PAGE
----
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Ideas in Motion

Reshoring Manufacturing

“What critical medical components are currently vulnerable to supply chain disruptions, but could be sourced domestically with some prior planning and coordination?”

Nassim Taleb, in his book, Black Swan defines a black swan event as a cataclysmic level event that defies prediction with any accuracy. The recent Covid-19 pandemic was one such event and revealed many weaknesses in the US global supply chain. It also reignited the debate in the US on the country's dependence on foreign sources for components and complex assemblies.

Congress is currently discussing what to do about weaknesses in the domestic supply chain and is considering mandating certain medical components and assemblies be reshored. The current administration invoked the Defense Production Act to incentivize and mandate companies to produce medical supplies and equipment that are in short supply. It is likely not the last government intervention in the supply chain.

It seems likely they will enact some long term legislation to address the shortages and vulnerabilities, but at this early stage, it is impossible to predict what any legislation might contain. Most of the focus has been on medical supplies and equipment that are wholly or partially manufactured abroad and were also in short supply at the beginning of the pandemic, such as ventilators and medical masks. More than 94% of Fortune 1000 companies are seeing corona virus-related disruptions to their supply chains. As the shortages cascade through the supply chain and inventories are depleted, it seems likely that the disruptions will accelerate inflicting short term pain on suppliers of all sizes.

No matter what Congress does, supply-chain managers should begin conducting risk assessments and identifying at-risk components and assemblies now rather than wait for a Congressional mandate. No one can predict the future or timing of a black swan event, but it makes sense to do some prior contingency planning to better prepare. The decision to reshore a component completely or to identify a suitable alternative supplier that can deliver on a flexible basis is not a simple undertaking and requires time and expertise. It is better to be pro-active now and begin the search before Congress takes action, or you will risk being caught up in a rush to the few remaining qualified vendors.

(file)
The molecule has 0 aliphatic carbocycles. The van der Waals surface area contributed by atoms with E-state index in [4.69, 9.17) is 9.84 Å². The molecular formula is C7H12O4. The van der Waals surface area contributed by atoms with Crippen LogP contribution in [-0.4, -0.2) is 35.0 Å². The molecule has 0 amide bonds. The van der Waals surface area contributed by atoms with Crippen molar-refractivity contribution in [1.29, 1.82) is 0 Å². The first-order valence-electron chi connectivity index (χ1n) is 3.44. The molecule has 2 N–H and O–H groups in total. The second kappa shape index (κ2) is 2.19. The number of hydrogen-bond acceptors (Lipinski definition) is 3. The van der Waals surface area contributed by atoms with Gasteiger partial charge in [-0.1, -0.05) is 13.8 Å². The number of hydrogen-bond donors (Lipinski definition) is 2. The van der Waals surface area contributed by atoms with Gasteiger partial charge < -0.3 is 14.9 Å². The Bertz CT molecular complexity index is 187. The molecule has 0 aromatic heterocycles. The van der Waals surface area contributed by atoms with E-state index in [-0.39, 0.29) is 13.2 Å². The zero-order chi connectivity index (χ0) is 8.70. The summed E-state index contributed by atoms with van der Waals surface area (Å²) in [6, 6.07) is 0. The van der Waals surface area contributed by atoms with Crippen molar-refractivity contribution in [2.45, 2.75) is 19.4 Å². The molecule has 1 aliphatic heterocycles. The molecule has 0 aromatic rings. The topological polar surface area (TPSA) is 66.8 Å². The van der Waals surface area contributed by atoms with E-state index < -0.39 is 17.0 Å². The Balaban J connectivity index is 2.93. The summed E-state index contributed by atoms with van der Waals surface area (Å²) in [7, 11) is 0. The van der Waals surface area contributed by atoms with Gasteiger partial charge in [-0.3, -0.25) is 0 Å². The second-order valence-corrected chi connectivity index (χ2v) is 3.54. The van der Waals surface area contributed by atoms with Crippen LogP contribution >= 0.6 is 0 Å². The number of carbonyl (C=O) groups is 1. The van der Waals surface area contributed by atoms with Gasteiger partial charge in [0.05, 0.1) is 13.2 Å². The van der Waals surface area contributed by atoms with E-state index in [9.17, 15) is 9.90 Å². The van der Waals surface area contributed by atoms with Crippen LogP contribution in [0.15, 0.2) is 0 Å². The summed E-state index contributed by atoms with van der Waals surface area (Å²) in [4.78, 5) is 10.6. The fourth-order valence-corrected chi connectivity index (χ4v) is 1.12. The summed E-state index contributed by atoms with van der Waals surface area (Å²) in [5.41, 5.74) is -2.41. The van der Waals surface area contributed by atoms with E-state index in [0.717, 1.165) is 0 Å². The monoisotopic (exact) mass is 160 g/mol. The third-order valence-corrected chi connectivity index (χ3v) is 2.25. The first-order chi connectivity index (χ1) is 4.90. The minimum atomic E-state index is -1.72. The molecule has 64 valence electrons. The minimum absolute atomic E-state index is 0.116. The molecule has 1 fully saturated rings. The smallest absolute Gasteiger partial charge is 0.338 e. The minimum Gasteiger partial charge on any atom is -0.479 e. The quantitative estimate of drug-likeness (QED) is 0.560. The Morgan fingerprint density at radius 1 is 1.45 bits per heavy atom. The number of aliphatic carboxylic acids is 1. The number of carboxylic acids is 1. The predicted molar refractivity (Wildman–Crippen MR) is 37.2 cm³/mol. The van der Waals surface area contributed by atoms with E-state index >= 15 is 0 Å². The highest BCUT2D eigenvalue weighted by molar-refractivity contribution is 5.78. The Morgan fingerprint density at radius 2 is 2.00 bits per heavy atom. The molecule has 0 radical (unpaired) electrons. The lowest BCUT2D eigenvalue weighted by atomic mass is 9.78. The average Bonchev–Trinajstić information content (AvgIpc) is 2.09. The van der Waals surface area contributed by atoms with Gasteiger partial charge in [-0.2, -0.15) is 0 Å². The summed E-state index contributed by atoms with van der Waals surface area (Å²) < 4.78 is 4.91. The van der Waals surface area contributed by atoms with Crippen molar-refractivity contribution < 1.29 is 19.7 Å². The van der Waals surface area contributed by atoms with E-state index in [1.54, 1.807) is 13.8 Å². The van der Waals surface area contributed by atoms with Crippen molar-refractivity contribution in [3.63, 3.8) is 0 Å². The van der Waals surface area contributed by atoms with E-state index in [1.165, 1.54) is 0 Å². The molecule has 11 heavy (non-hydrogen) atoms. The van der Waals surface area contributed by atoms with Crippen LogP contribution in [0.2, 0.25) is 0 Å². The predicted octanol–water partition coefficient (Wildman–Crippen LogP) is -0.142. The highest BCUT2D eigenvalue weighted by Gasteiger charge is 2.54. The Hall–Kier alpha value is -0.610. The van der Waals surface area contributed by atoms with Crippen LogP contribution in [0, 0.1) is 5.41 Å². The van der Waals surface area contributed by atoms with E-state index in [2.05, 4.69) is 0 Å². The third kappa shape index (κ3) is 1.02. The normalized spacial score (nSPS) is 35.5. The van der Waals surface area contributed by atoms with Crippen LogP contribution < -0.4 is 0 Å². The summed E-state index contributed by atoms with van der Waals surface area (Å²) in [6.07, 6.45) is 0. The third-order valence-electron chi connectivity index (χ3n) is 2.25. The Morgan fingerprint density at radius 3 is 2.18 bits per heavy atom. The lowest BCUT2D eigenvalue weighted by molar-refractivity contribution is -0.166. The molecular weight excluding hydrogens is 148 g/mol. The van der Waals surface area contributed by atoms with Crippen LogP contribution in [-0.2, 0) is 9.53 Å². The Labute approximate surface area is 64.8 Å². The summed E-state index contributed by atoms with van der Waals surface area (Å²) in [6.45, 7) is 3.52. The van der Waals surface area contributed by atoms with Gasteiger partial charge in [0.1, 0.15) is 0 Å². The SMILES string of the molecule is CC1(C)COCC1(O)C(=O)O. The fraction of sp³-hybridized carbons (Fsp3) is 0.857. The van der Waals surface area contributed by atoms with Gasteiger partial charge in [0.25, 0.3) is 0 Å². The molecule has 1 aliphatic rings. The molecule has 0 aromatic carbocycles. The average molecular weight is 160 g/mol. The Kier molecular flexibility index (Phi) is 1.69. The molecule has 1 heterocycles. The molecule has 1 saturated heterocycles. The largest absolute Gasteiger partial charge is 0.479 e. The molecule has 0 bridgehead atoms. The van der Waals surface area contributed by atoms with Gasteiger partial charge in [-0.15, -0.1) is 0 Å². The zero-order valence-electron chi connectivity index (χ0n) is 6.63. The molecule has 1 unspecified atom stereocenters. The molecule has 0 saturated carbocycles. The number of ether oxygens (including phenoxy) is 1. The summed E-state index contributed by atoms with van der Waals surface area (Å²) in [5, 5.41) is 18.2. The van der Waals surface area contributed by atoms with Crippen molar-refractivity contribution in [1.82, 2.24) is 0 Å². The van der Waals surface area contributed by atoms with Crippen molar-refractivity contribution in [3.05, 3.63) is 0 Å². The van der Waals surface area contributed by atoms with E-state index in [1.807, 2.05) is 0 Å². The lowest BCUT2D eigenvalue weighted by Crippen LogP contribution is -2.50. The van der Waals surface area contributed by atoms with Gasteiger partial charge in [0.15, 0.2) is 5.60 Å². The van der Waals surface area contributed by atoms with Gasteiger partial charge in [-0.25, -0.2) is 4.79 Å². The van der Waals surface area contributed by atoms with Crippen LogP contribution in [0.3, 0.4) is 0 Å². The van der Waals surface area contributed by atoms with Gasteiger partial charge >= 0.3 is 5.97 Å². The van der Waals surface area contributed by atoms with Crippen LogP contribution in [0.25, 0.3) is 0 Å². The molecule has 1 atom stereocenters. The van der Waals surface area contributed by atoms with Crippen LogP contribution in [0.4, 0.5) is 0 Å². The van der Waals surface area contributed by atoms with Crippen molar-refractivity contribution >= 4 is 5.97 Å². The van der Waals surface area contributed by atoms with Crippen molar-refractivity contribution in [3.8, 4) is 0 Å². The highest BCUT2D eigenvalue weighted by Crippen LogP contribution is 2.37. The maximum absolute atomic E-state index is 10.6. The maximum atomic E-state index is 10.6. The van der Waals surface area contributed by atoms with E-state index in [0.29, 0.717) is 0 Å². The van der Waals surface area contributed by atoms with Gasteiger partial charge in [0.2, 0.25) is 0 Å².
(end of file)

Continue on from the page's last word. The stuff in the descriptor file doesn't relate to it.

The first step is to identify critical components and then begin to identify qualified sources within the US.

With a global customer base of over 15,000 firms in the aerospace, defense, medical, and industrial sectors, Designatronics, Inc., has emerged as a leader in the design and sale of high-quality small power transmission components. Since it began operations in 1950, the company has expanded to three brands: (1) Stock Drive Products/Sterling Instrument (“SDP/SI”) ; (2) QTC Metric Gears (“QTC”); and (3Quality Bearings and Components) (“QBC”) .  Its 87,000 powertrain products include gears, belt, and chain drives, shafts, shaft accessories, bearings, couplings, universal joints, vibration mounts, miscellaneous components, hardware, gearheads and speed reducers, right-angle drives, brakes, and clutches.

Not limited to manufacturing stock mechanical components, SDP/SI designs, manufactures, and assembles custom subassemblies with world-class quality and reliability for all applications. As a precision gear and small mechanical component manufacturer SDP/SI excels in every process:  milling, turning, grinding, drilling, gear cutting, bevel gear cutting, and assembly.